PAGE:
Creating a Successful Security Education Program

An education program can have a transformative effect on all aspects of an organisation’s security. Unfortunately, many businesses fail to realise these benefits, and find themselves investing into an expensive and ineffective drain on resources.

An education program can have a transformative effect on all aspects of an organisation’s security. Unfortunately, many businesses fail to realise these benefits, and find themselves investing into an expensive and ineffective drain on resources. Thankfully, there are a few simple guidelines that can prevent these problems from emerging. Today, we’re covering eleven simple tips to help you create an effective security education program for your organisation.

1) Prioritise from the Top-Down

Effective security adoption has to start with the c-suite. Without an executive mandate, your organisation will struggle to enforce the importance of security training.

2) Roll-out Regular Awareness Training

Security education is designed to change ingrained habits – a process which requires ongoing security training. In the same way that bad habits develop over months and years, good security habits will take regular training to reinforce.

3) Sell Security in Terms of Benefits

It’s far easier to engage with any kind of training when the benefits of doing so are clear and explicit. Wherever possible, communicate the value of education through the benefits it can impart – like time savings from a reduced need to remediate vulnerabilities.

4) Don't Impact Existing Responsibilities

Security education requires a commitment of time and energy from its participants. When employees are already working to tight schedules and inflexible deadlines, training can be detrimental to their primary role. Security programs need to acknowledge this, and explicitly block out small amounts of time for training sessions.

5) Develop a Security Syllabus

As we’ve already mentioned, a one-off training program won’t be enough to change security habits for the better. Your organisation needs to developer a syllabus of training courses, choosing a selection of varied, engaging and role-specific security modules to offer relevant, ongoing training to your employees.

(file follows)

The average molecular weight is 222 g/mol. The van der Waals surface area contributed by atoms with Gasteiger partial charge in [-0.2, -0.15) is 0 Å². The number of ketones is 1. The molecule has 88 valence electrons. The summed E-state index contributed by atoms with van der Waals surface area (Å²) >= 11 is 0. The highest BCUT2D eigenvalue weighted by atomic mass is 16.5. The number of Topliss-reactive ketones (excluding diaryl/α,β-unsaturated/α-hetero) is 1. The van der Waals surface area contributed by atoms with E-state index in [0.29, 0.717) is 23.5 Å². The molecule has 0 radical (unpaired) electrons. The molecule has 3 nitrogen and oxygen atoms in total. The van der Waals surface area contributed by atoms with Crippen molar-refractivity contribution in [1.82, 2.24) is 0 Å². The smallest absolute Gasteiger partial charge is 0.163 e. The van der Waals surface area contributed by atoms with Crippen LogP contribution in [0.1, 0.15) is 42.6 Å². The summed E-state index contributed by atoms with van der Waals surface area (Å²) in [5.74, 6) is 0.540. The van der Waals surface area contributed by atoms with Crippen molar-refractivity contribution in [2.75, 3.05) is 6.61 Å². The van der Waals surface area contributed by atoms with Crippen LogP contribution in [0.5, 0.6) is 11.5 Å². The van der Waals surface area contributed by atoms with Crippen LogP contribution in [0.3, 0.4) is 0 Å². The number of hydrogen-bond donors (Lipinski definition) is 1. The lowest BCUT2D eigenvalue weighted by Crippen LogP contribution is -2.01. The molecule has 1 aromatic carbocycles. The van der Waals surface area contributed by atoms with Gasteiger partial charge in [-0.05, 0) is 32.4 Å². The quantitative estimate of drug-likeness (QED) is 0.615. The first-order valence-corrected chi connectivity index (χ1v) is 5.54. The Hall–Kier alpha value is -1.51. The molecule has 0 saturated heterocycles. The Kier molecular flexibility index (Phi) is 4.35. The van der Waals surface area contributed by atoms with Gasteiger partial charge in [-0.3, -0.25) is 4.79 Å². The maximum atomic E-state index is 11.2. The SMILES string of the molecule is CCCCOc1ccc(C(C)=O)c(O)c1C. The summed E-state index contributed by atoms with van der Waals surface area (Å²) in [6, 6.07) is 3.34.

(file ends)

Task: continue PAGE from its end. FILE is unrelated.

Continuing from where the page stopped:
6) Create a Repository of Security Knowledge

For security to be an autonomous process, it’s essential to develop a centralised repository of security information – allowing employees to refer back to their training whenever they encounter a security issue in their day-to-day roles.

7) Hold Security Q&A Sessions

It’s important for employees to feel comfortable identifying and raising awareness of security vulnerabilities. Q&A sessions with a security expert can help improve security knowledge, and most importantly, start a conversation around security practices. If you're concerned that staff will struggle to broach security issues with an in-house team member, bring in an external expert to start the dialogue.

8) Improve Security's Reputation

Education programs will often bring security and development teams to a head, with developers frustrated by security’s criticisms, and security frustrated by recurring vulnerabilities. It’s essential to be pro-active, and take steps to improve security’s reputation within your organisation.

9) Regularly Test Security Knowledge

Testing is a crucial part of security education, both for assessing the efficacy of your chosen program, and proving its value to senior executives. As a result, it’s a great idea to choose a security program that offers short tests at the end of each module.

10) Reward Individuals Who Excel

It’s important to praise and award recognition to participants who excel at the training program. Many organisations even choose to make these participants ‘security advocates’ – and enlist them to promote the program to their peers.

11) Facilitate Employee Competition

By encouraging friendly competition, you can often coax improved performance out of your employees in an enjoyable and challenging way – especially between close-knit teams of competitive developers!To learn more about the most common security mistakes organisations like yours make (and how to overcome them), you can download our free guide below.

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